Buying a home is exciting, but also quite complicated. You have to know where you want to move, and that means understanding pricing trends, crime statistics, and school ratings. Even if you know where you want to live, you have to learn the basics of home construction so you can be sure you buy a well-built house. Also, you will want to learn about secured debts so you can secure financing at a decent interest rate and understand the terms of your mortgage. This section includes in-depth information and helpful tips on each phase of the home-purchasing process, from researching communities to making an offer and closing on your new home.
Searching for a Home
Choosing the right home (or homes, since you'll probably make more than one offer) is no small task and requires a substantial investment of time and energy. Your real estate agent will help you search for listings if you're also selling a home, but you also may hire an agent specifically for the buying process. A good place to start is an honest assessment of what you and your family can reasonably afford. Then, you'll want to investigate the neighborhoods in which you're interested by just driving, or even walking, around (in addition to researching schools, average home prices, crime rates, etc.).
Once you have set some general parameters, you can begin looking for listings in your area. Here are several ways to learn about listings in your target neighborhood:
Evaluating The Condition of a Home
Once you have found one or more homes that meet your criteria, it's time to start checking some off of the list by evaluating their condition, the cost of any repairs or upgrades, and the cost of ownership in general. Certain issues, such as bad plumbing or a cracked foundation, could be deal-breakers; but for this with the right know-how or a willingness to spend money, major fixes may not be a reason for elimination. Generally, you want to look at the home's structural integrity, whether there is water damage or leaks, the condition of the plumbing and electrical systems, the age and condition of the roof, and so on.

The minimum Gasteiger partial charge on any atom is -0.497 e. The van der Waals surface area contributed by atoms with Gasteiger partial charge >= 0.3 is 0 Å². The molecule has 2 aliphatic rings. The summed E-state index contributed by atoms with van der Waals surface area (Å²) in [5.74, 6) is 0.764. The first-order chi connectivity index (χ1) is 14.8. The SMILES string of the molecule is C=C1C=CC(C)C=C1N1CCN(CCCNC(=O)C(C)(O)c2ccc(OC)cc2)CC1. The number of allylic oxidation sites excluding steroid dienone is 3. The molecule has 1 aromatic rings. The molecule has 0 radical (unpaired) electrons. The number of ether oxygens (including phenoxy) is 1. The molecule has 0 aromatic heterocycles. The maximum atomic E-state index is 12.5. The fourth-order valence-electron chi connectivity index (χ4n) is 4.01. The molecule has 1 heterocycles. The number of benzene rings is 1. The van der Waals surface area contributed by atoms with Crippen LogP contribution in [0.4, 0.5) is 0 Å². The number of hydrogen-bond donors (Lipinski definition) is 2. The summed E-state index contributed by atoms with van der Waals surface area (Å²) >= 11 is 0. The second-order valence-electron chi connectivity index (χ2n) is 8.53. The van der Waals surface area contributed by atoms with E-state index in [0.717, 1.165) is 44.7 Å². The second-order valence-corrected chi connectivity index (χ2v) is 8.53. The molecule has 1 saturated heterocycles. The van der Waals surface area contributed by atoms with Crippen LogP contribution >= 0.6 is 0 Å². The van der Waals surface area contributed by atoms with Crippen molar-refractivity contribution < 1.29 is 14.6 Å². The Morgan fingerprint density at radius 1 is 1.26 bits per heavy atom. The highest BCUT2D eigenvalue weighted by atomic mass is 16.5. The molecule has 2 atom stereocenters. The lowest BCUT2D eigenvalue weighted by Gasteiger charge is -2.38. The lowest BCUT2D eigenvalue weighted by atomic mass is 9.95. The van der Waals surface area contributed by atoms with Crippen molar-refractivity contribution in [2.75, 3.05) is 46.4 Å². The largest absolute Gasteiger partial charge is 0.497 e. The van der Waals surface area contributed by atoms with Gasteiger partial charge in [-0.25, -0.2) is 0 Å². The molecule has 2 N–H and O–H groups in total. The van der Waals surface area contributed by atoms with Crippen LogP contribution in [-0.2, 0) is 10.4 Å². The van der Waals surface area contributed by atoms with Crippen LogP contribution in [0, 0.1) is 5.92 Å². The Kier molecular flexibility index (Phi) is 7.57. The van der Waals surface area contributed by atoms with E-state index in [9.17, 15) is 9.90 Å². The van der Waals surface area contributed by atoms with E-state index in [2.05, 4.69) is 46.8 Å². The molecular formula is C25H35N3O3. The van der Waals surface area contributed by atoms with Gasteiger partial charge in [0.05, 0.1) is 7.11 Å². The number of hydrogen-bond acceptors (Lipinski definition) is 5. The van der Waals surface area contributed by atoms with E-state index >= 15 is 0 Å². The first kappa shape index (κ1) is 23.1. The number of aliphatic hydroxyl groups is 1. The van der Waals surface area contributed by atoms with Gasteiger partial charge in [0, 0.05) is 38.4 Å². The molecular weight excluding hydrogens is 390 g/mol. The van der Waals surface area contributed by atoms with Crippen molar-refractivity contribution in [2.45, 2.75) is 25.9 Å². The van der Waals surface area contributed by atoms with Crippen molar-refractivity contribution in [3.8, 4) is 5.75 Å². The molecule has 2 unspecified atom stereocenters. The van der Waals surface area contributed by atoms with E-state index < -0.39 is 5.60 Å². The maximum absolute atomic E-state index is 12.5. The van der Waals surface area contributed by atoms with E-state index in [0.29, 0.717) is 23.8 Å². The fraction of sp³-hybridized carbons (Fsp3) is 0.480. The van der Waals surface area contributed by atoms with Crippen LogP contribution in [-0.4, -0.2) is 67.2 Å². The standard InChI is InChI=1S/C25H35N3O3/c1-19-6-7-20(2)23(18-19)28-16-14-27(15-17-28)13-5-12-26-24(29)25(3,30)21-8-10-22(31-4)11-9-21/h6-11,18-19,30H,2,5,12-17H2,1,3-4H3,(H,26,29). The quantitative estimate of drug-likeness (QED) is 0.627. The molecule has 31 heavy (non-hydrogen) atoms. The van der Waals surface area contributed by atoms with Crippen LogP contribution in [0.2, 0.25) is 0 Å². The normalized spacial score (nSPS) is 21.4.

Making an Offer
Once you've settled on a home, you can make an initial offer. Keep in mind that you likely will be outbid if you underbid for a home; but you also don't want to bid too high just in hopes of getting the offer. Although you generally can out of a contract for even minor defects or blemishes in the home (this would considered a "contingency"), an accepted offer constitutes a contract to buy. Here are some general considerations to make before making an offer:
Closing the Purchase
In all likelihood, the seller will come back with a counter-offer, which may include a higher price, certain contingencies, or other conditions. Once both parties are satisfied with an offer and it is accepted, the buyer will initiate the inspection process. If everything checks out, then the deal goes into escrow -- this means a title company (or simply "escrow company") will hold the title of the home and manage the funds for the house until the sale is official closed.
The closure date is when the property and funds actually are exchanged, when the house official becomes yours (even if the bank technically holds the title). But before closing, while in escrow, the mortgage will be finalized through an inspection, title report, obtaining title insurance, obtaining homeowner's insurance, and then the final walkthrough.
Click on a link below for more information about the home buying process.